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NEARs spectrometer measures Eros
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NEAR's spectrometer measures Eros

October 22, 2009
Throughout NEAR's approach to Eros, both the Multispectral Imager (MSI) and the Near-Infrared Spectrometer (NIS) have acquired measurements of the asteroid's light-reflecting properties. One of the standard ways that astronomers study asteroids is to measure their "light curves", or how their brightness varies as they spin because of shape, orientation, spin axis, and surface markings.

This plots shows light curves of Eros measured both by MSI and by NIS, on February 6 when NEAR was about 4200 miles (6800 kilometers) from Eros. The plot shows the relative brightness of Eros over the course of one Eros "day" (5.27 hours). Eros was brightest near the beginning of the observations, then dimmed by about 20% over the course of the next 2 hours, and by an hour later it brightened to about 5% brighter than at the start. Then it dimmed again by about 40% at 4 hours from the start of observations, and finally returned back to its original brightness at the start. This pattern of two brightness cycles per Eros "day" is characteristic and results from alternating viewing of Eros's long and short dimensions. Observations like this, taken from telescopes, provided the first clues that Eros has an elongated, peanut-like shape.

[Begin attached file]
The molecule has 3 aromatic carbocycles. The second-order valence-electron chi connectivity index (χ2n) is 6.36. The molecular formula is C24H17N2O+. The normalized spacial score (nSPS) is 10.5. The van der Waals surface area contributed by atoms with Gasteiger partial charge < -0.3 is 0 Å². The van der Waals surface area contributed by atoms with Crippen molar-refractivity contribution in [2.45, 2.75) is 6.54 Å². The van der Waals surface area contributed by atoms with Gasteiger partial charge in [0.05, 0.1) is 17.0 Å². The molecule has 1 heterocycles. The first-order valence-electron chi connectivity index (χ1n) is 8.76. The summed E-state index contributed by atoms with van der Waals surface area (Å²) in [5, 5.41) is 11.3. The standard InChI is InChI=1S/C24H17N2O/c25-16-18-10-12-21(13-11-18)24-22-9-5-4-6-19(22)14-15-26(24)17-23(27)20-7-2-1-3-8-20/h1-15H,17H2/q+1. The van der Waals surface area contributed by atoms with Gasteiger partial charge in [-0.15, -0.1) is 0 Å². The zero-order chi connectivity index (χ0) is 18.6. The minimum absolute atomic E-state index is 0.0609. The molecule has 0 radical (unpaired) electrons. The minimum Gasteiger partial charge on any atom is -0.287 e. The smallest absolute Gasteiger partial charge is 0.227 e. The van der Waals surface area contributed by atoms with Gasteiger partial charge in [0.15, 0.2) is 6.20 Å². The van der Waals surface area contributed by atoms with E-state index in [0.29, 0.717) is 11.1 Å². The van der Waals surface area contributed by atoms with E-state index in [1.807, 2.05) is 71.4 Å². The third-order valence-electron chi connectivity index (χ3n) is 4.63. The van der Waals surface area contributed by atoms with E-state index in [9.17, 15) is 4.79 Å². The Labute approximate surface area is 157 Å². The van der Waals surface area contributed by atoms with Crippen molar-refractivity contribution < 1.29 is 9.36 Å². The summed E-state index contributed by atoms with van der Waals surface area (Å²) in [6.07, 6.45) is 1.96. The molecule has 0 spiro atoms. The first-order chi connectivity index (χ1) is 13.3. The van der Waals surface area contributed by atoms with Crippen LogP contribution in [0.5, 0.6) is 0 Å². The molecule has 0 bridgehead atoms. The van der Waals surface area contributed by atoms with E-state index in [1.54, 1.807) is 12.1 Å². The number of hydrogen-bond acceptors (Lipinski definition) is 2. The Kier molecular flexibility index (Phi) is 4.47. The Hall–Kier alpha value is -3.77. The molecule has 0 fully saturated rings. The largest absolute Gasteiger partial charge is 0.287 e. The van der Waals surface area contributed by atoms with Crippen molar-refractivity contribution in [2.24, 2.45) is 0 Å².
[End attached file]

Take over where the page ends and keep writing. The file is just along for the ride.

As of the time of this posting, NEAR is conducting what is called a "low-phase angle flyover" of Eros. That is, the spacecraft passes between the asteroid and the Sun. To an observer on the spacecraft, Eros would appear at a "full" phase in contrast to the partly illuminated gibbous asteroid that has been seen during NEAR's approach. The low-phase angle flyover provides the optimal condition for NIS to spectrally map the surface to determine what types of minerals are present.


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